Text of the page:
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Various Types of Bitter Melon

Picture of Bitter Melon

Cucurbitaceae, which includes watermelon, cucumbers, squash, and muskmelon, also includes bitter melon (Momordica charantia). This product is known by many different names around the world, including bitter gourd, bitter cucumber, bitter squash, karela, balsam pear, and balsam apple.


Asia, Africa, the Caribbean, India, and the Middle East are some of the countries where it is most popular. The skin of the bitter melon is bumpy and ranges from light yellowish green to dark yellowish-green and oblong in shape as it matures and ripens. The fruit gets thornier and more bitter as it matures. The Chinese (smooth skin) and the Indian (rough skin) are the two most common varieties (bumpy skin).


Asian and Indian cuisines use bitter melon frequently.


Cooking pork and bitter melon together is common in Chinese cuisine, and bitter melon is used as tea.


It is possible to cook Northern Indian bitter melon by stuffing it and cooking it in oil. To counteract the bitterness, it is served or prepared with yogurt.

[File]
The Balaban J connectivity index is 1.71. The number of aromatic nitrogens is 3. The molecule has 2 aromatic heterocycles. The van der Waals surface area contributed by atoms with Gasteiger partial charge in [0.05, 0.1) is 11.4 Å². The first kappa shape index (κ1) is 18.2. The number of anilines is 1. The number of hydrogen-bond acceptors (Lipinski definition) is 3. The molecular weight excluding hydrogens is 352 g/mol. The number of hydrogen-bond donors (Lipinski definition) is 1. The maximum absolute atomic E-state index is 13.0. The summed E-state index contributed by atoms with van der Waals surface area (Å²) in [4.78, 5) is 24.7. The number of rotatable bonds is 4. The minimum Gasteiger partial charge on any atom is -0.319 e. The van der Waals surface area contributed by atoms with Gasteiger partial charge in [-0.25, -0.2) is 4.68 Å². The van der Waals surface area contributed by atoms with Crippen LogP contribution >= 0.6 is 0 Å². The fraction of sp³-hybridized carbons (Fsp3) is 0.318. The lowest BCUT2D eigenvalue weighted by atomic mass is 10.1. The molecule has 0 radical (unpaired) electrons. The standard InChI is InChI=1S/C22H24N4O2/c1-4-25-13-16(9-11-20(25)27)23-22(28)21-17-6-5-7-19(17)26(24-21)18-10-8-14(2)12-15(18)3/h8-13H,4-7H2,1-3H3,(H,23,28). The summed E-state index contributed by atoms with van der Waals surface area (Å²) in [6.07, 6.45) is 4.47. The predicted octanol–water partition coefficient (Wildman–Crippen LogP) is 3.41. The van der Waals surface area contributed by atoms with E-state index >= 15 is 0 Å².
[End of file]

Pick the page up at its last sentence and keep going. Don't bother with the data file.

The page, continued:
In Kerala, South India: Bitter melon is a common ingredient in curries.

In the Caribbean: Onion and garlic are sautéed with bitter melon until crispy.


You can also juice bitter melon and have it on its own. It’s also possible to mix it with other juices to create a mocktail.


Bitter melon was used for medicinal purposes for centuries in Asia, Africa, and India.


Bitter melon can be anywhere from 5 to 12 inches in length, depending on the variety. As the fruit ripens, it will turn yellow or orange, but it is usually picked when it is green. While the fruit has a reddish-pink seed coat and a fair-skinned layer of pulp inside, it is not eaten in its raw state.

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In Southeast Asia, it is among the most commonly consumed vegetables. The fast-growing, climbing vine crop, which is native to China and India, is widely grown across Mexico, South America, the Caribbean, Africa, and Asia. It is also grown in Europe.


In Florida, Hawaii, and California, bitter gourd is cultivated as a specialty vegetable, and to a smaller extent.